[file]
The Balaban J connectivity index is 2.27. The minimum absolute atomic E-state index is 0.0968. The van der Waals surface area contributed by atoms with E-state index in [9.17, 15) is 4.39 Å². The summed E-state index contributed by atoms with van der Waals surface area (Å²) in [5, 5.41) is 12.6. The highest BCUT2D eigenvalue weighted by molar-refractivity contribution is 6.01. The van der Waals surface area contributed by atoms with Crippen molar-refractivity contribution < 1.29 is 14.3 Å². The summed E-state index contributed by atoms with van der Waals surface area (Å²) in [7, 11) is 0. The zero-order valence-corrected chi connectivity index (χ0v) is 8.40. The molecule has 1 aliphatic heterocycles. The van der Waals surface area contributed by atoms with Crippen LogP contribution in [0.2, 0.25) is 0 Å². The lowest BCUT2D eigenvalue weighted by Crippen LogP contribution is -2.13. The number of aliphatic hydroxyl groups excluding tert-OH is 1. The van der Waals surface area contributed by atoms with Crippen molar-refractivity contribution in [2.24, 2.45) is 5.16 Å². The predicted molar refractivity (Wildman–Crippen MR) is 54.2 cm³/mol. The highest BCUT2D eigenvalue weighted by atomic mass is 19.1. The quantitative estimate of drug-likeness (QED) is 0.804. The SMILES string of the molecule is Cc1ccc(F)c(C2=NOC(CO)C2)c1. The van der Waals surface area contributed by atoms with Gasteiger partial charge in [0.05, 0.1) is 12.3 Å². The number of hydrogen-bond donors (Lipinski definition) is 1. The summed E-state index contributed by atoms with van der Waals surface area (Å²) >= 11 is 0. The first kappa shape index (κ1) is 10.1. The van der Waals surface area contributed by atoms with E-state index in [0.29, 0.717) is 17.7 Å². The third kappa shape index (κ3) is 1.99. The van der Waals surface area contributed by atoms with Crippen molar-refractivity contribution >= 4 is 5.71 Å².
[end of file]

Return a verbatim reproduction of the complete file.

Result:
The Balaban J connectivity index is 2.27. The minimum absolute atomic E-state index is 0.0968. The van der Waals surface area contributed by atoms with E-state index in [9.17, 15) is 4.39 Å². The summed E-state index contributed by atoms with van der Waals surface area (Å²) in [5, 5.41) is 12.6. The highest BCUT2D eigenvalue weighted by molar-refractivity contribution is 6.01. The van der Waals surface area contributed by atoms with Crippen molar-refractivity contribution < 1.29 is 14.3 Å². The summed E-state index contributed by atoms with van der Waals surface area (Å²) in [7, 11) is 0. The zero-order valence-corrected chi connectivity index (χ0v) is 8.40. The molecule has 1 aliphatic heterocycles. The van der Waals surface area contributed by atoms with Crippen LogP contribution in [0.2, 0.25) is 0 Å². The lowest BCUT2D eigenvalue weighted by Crippen LogP contribution is -2.13. The number of aliphatic hydroxyl groups excluding tert-OH is 1. The van der Waals surface area contributed by atoms with Crippen molar-refractivity contribution in [2.24, 2.45) is 5.16 Å². The predicted molar refractivity (Wildman–Crippen MR) is 54.2 cm³/mol. The highest BCUT2D eigenvalue weighted by atomic mass is 19.1. The quantitative estimate of drug-likeness (QED) is 0.804. The SMILES string of the molecule is Cc1ccc(F)c(C2=NOC(CO)C2)c1. The van der Waals surface area contributed by atoms with Gasteiger partial charge in [0.05, 0.1) is 12.3 Å². The number of hydrogen-bond donors (Lipinski definition) is 1. The summed E-state index contributed by atoms with van der Waals surface area (Å²) >= 11 is 0. The first kappa shape index (κ1) is 10.1. The van der Waals surface area contributed by atoms with E-state index in [0.29, 0.717) is 17.7 Å². The third kappa shape index (κ3) is 1.99. The van der Waals surface area contributed by atoms with Crippen molar-refractivity contribution >= 4 is 5.71 Å².